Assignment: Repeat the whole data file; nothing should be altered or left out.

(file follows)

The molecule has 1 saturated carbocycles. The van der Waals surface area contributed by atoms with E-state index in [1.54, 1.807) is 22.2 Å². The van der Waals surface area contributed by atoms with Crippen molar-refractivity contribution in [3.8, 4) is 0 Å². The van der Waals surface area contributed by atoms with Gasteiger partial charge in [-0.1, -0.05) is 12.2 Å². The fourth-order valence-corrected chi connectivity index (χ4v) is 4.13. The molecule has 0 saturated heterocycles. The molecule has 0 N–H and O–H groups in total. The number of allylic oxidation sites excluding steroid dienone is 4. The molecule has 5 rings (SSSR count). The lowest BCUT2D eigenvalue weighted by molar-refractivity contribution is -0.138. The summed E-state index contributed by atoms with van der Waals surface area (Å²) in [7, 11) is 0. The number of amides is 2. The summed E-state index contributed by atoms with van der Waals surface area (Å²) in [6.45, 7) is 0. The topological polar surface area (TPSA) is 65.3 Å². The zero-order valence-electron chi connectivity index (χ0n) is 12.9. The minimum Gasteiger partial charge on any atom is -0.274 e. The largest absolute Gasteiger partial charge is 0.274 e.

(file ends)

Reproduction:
The molecule has 1 saturated carbocycles. The van der Waals surface area contributed by atoms with E-state index in [1.54, 1.807) is 22.2 Å². The van der Waals surface area contributed by atoms with Crippen molar-refractivity contribution in [3.8, 4) is 0 Å². The van der Waals surface area contributed by atoms with Gasteiger partial charge in [-0.1, -0.05) is 12.2 Å². The fourth-order valence-corrected chi connectivity index (χ4v) is 4.13. The molecule has 0 saturated heterocycles. The molecule has 0 N–H and O–H groups in total. The number of allylic oxidation sites excluding steroid dienone is 4. The molecule has 5 rings (SSSR count). The lowest BCUT2D eigenvalue weighted by molar-refractivity contribution is -0.138. The summed E-state index contributed by atoms with van der Waals surface area (Å²) in [7, 11) is 0. The number of amides is 2. The summed E-state index contributed by atoms with van der Waals surface area (Å²) in [6.45, 7) is 0. The topological polar surface area (TPSA) is 65.3 Å². The zero-order valence-electron chi connectivity index (χ0n) is 12.9. The minimum Gasteiger partial charge on any atom is -0.274 e. The largest absolute Gasteiger partial charge is 0.274 e.